Hawaii governor proposes ‘Lahaina Fund’ for victims as an alternative to lawsuits
HONOLULU (HawaiiNewsNow) - During his address marking one month since the Lahaina tragedy, Gov. Josh Green on Friday, repeatedly criticized lawyers who have come to the island seeking plaintiffs for lawsuits.
“This kind of opportunism and profiteering on the suffering of our people is not pono so I’m taking action to prevent it,” he said, adding that he wants to set up a special fund so that people can avoid lawsuits and get paid more quickly for their damages without having to pay legal fees.
The governor also said state Attorney General Anne Lopez is already taking actions against out-of-state solicitations for potential litigation. “She’s filing legal complaints again those who are not licensed to practice in Hawaii,” Green said. “Those are the worst vultures and they need to fly back to the mainland.”
Green contends the counter to lawsuits is something he dubbed the “Lahaina Fund,” which would contain potentially billions contributed by entities who might have legal liability, including HECO, Maui County and the state. Victims would file claims in return for quicker compensation if they agree not to sue.
“Usually it’s millions of dollars per individual and they may want that they may want that,” Green said.
“But I would never tell someone not to pursue litigation if that’s the road that’s better for them.”
While the tragedy has attracted some unethical lawyers, local law offices who have teamed with well-funded mainland firms say they offer the best route to compensation and justice.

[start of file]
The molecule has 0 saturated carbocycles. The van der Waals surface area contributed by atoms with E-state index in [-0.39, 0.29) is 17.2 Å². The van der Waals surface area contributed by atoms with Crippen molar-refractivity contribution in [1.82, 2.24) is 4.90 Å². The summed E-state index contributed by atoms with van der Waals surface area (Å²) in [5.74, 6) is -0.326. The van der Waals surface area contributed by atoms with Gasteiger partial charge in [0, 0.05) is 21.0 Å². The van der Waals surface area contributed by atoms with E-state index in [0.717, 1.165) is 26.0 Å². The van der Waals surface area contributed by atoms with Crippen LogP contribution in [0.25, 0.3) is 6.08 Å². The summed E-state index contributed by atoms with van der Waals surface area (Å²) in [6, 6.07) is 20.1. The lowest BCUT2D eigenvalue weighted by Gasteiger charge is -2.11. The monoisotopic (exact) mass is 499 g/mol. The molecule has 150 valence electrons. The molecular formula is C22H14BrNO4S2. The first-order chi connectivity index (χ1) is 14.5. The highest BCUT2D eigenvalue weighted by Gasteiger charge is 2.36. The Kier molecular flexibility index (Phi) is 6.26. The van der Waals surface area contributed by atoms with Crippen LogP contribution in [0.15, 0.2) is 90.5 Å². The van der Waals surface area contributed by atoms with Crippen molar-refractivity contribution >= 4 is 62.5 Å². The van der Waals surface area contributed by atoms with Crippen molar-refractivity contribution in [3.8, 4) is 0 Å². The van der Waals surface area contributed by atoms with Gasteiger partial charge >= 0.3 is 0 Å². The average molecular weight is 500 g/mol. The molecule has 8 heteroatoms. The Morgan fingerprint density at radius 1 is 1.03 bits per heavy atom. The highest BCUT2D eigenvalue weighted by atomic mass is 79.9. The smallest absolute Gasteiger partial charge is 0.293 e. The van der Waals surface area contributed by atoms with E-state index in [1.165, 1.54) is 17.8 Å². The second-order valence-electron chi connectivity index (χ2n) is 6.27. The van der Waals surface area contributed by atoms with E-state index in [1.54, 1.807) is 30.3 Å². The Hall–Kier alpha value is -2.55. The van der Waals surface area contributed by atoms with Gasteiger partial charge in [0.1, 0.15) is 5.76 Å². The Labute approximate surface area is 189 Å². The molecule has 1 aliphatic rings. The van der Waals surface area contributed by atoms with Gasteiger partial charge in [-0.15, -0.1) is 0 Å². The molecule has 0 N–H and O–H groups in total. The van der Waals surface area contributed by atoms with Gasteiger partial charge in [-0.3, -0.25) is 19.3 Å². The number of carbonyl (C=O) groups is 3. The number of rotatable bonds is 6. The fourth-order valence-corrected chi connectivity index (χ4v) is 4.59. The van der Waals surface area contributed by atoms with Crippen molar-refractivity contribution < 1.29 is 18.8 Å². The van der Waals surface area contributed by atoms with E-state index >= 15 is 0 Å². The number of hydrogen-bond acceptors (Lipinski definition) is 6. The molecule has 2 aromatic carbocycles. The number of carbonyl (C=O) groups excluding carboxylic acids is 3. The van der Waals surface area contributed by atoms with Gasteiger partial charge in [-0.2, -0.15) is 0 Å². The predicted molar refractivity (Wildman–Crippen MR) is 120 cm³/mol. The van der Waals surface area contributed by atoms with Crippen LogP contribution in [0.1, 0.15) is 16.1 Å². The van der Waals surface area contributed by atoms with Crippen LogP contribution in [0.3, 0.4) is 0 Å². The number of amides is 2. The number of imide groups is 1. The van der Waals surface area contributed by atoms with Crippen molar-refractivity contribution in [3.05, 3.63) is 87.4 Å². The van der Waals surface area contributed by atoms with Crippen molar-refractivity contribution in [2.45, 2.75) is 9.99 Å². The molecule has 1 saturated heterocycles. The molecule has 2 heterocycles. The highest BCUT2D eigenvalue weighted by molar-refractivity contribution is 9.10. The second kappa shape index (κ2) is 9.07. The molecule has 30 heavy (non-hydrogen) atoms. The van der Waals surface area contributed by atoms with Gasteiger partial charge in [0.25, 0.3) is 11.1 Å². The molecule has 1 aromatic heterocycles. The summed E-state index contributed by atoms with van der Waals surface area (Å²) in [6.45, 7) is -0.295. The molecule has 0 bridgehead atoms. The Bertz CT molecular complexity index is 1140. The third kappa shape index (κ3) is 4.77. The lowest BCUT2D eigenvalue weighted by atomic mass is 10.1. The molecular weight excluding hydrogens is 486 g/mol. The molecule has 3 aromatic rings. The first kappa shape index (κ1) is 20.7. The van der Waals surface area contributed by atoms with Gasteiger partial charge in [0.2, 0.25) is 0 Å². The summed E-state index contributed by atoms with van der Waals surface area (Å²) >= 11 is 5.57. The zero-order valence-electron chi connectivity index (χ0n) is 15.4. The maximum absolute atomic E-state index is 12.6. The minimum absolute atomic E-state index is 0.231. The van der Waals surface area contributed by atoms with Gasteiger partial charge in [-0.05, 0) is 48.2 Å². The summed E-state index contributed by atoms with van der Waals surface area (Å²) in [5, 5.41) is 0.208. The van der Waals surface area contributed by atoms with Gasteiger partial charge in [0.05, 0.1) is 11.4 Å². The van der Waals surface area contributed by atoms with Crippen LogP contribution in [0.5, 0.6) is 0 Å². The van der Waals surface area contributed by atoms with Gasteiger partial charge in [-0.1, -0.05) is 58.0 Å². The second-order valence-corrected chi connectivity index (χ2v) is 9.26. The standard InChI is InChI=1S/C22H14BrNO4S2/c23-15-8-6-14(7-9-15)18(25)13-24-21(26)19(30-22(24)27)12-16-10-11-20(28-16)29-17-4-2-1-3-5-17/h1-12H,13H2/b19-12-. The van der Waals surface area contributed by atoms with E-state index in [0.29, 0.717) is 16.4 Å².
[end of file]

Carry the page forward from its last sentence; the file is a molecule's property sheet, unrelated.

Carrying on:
Attorney Cynthia Wong is working with a San Francisco firm with experience in California wildfire cases to represent six families who lost homes and businesses after fleeing Lahaina.
“They must be able to have justice and they must have access to justice,” Wong said.
“And with a fund that’s going to be there for numerous people that where the evidence for each claim might be different. I don’t think that’s a fair way to handle the claims.
Wong’s cases list HECO and its affiliates as defendants along with the county and state governments.
Lopez’s office will defend the state in lawsuits and she says that doesn’t conflict with her role investigating what went wrong. “We are all obligated to look at the facts to analyze what happened what worked and what didn’t work and make sure that we put guardrails in place for the future so it doesn’t happen again,” she said.
Also on Friday, the attorney general said she is not going to be investigating the electric company for its role in the fire, saying her focus will be on the decisions of officials made in the morning, during and after the fire.
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